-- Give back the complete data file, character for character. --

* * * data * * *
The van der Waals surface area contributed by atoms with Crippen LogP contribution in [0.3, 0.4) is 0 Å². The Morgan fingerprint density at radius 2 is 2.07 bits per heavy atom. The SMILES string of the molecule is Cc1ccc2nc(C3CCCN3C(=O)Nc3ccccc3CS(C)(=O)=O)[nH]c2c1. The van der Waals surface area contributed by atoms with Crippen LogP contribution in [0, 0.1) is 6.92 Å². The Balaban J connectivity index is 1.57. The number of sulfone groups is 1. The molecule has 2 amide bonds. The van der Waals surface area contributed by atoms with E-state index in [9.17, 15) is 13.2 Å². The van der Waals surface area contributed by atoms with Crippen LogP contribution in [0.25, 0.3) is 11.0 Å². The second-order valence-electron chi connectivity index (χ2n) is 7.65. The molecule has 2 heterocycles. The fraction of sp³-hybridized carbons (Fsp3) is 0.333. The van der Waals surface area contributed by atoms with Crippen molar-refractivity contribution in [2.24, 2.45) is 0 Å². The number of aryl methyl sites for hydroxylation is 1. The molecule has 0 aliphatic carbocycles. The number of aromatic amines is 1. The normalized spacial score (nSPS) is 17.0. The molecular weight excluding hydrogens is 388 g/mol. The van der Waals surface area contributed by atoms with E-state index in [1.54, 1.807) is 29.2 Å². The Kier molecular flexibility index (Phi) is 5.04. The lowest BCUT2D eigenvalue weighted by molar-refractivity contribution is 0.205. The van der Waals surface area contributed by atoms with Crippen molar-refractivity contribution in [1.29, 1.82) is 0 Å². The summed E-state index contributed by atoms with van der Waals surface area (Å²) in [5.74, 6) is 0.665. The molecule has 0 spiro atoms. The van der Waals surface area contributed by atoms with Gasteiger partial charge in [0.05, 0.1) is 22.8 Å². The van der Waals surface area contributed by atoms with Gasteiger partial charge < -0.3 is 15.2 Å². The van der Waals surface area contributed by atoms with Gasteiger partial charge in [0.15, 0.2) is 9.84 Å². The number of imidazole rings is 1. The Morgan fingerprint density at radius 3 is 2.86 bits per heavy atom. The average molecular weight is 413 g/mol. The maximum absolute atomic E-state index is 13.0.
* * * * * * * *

The van der Waals surface area contributed by atoms with Crippen LogP contribution in [0.3, 0.4) is 0 Å². The Morgan fingerprint density at radius 2 is 2.07 bits per heavy atom. The SMILES string of the molecule is Cc1ccc2nc(C3CCCN3C(=O)Nc3ccccc3CS(C)(=O)=O)[nH]c2c1. The van der Waals surface area contributed by atoms with Crippen LogP contribution in [0, 0.1) is 6.92 Å². The Balaban J connectivity index is 1.57. The number of sulfone groups is 1. The molecule has 2 amide bonds. The van der Waals surface area contributed by atoms with E-state index in [9.17, 15) is 13.2 Å². The van der Waals surface area contributed by atoms with Crippen LogP contribution in [0.25, 0.3) is 11.0 Å². The second-order valence-electron chi connectivity index (χ2n) is 7.65. The molecule has 2 heterocycles. The fraction of sp³-hybridized carbons (Fsp3) is 0.333. The van der Waals surface area contributed by atoms with Crippen molar-refractivity contribution in [2.24, 2.45) is 0 Å². The number of aryl methyl sites for hydroxylation is 1. The molecule has 0 aliphatic carbocycles. The number of aromatic amines is 1. The normalized spacial score (nSPS) is 17.0. The molecular weight excluding hydrogens is 388 g/mol. The van der Waals surface area contributed by atoms with E-state index in [1.54, 1.807) is 29.2 Å². The Kier molecular flexibility index (Phi) is 5.04. The lowest BCUT2D eigenvalue weighted by molar-refractivity contribution is 0.205. The van der Waals surface area contributed by atoms with Crippen molar-refractivity contribution in [1.29, 1.82) is 0 Å². The summed E-state index contributed by atoms with van der Waals surface area (Å²) in [5.74, 6) is 0.665. The molecule has 0 spiro atoms. The van der Waals surface area contributed by atoms with Gasteiger partial charge in [0.05, 0.1) is 22.8 Å². The van der Waals surface area contributed by atoms with Gasteiger partial charge < -0.3 is 15.2 Å². The van der Waals surface area contributed by atoms with Gasteiger partial charge in [0.15, 0.2) is 9.84 Å². The number of imidazole rings is 1. The Morgan fingerprint density at radius 3 is 2.86 bits per heavy atom. The average molecular weight is 413 g/mol. The maximum absolute atomic E-state index is 13.0.